Even in the Cotswolds, the market for country houses in the £3m to £5m price bracket has been dragging its heels a bit, says Luke Morgan of Strutt & Parker (020–7318 5095), who is overseeing the launch, in this week’s Country Life, of two impressive houses of ancient origin that have been substantially upgraded in recent years. A guide price of £3.75m is quoted for imposing, Grade II-listed Shipton Sollars Manor, which stands in some 35 acres of gardens, grounds and farmland on the edge of the quaint stone village of Shipton Oliffe, near Andoversford, an area of rolling countryside and open spaces considered one of the most sporting in Gloucestershire.
The manor is thought to stand on the site of a dwelling occupied by one William de Sollers in the 13th century, although the present house dates from the 1600s, when it was known as ‘the great house’. It was later an occasional residence of the landowning Peachey family, but, by the early 19th century, it was in a ruinous state apart from the main front. In 1804, much of the building was demolished and rebuilt in the 19th and early 20th centuries around the remains of the early core.
In recent times, the manor has had a number of successful owners, among them Lisa Vanderpump—variously described as ‘a British restaurateur, philanthropist, author, actress and TV personality’—whose legacy at Shipton Sollars includes the conversion of the Grade II*-listed former stables and loft into a notable party barn, with potential to create a separate property in its own right.
With its swimming pool, stables, manège, paddocks and gym, the present owner, another leading businesswoman, has gone on to create the perfect set-up for a sporting family around the manor’s 6,600sq ft of living space, which includes a lovely garden room, two formal reception rooms, a kitchen/breakfast room, a media room, six/seven bedrooms and four bathrooms.
Across the county border in Oxfordshire, Strutts quote a guide of £4.95m for the mainly Georgian, Grade II-listed Alvescot House, which stands in some 23 acres of gardens and parkland near Alvescot village church, within easy reach of Witney, Lechlade, Bampton and Burford.
The original 17th-century core of the house—thought to have been a hunting box for Charles I’s nephew, Prince Rupert—was extended to the west and north by the Hughes family in the mid 18th century and, in the early 19th, by the lawyer John Kenn, who added a wing of south-facing reception rooms and an east-west corridor linking the old and new parts of the building.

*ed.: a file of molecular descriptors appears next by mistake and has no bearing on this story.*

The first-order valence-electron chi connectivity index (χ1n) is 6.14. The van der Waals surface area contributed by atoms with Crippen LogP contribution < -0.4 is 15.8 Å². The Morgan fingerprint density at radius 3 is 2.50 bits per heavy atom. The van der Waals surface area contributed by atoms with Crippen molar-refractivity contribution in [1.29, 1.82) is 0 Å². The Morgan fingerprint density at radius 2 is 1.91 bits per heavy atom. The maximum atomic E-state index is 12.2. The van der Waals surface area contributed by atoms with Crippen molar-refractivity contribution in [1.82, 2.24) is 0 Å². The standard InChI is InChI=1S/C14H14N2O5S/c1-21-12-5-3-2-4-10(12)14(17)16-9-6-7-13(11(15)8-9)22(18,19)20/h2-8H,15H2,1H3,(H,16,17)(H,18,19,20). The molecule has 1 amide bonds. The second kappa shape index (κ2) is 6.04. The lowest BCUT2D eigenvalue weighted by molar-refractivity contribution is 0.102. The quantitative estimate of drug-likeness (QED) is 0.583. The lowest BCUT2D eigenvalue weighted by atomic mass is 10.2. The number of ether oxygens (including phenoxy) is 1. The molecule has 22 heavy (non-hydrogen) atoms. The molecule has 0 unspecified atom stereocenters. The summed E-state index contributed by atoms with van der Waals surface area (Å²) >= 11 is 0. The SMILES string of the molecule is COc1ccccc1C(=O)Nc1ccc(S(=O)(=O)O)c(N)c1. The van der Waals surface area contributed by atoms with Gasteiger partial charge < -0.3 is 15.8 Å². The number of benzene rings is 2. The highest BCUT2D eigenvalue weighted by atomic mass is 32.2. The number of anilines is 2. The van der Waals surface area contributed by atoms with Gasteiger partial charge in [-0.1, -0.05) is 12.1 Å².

During the past eight years or so, the present owners have completely renovated the interior of the house and cleverly extended it to provide 9,250sq ft of family living space on three floors, including four reception rooms, a cinema, a games room, master and guest suites, four further bedrooms and three bathrooms. Outside, secondary buildings include a detached studio, a pool complex and stabling and the beautifully landscaped gardens incorporate trout and wildlife lakes, with extensive planting of specimen trees and a chestnut avenue to provide a mature setting for the house.
Once described as ‘the show village of England’, Broadway nestles at the foot of the Cotswold Hills, at the very southern tip of Worcestershire. In the early 1880s, the picturesque village, with its honey-coloured houses of Cotswold stone, was ‘discovered’ by the American illustrator and painter Francis Millet, who went on to found a colony of Anglo-American artists, among them the painters Edwin Austin Abbey and John Singer Sargent and Alfred William Parsons, a well-known 19th-century artist and garden designer. A motley group, they enjoyed an unruly, high-spirited lifestyle that frequently shattered the calm of the village, but provoked little reaction from the villagers, who merely commented: ‘Them Americans is out again.’
In 1885, Millet bought handsome, Grade II-listed Russell House (above), a former 17th-century coaching inn that had been converted to a private house in 1791. The Gothic-style garden pavilion where the colony used to paint and the gazebo where they reportedly drank tea were built in 1793. Built of Cotswold stone under a Welsh slate roof, Russell House is a delightfully quirky six-bedroom house with some 5,000sq ft of accommodation in need of updating. It stands in more than an acre of mature gardens just below the village green and is for sale through Knight Frank in Stow-on-the-Wold (01451 600610) at a guide price of £1.95m.
By coincidence, Rupert Wakley of Knight Frank is also selling—jointly with local agents Hayman Joyce (01386 858510)— what is arguably one of Broadway’s finest houses, Grade II-listed Luggers Hall, which stands in two acres of walled gardens off quiet Springfield Lane and was built for Parsons by the Scottish architect Andrew Noble Prentice between 1903 and 1911.
A guide price of £3.75m is quoted for the classic Arts-and-Crafts house, which offers a generous 7,515sq ft of light-filled living space, including five/six reception rooms, a kitchen/breakfast room, master and guest suites, three further bedrooms and three further bathrooms.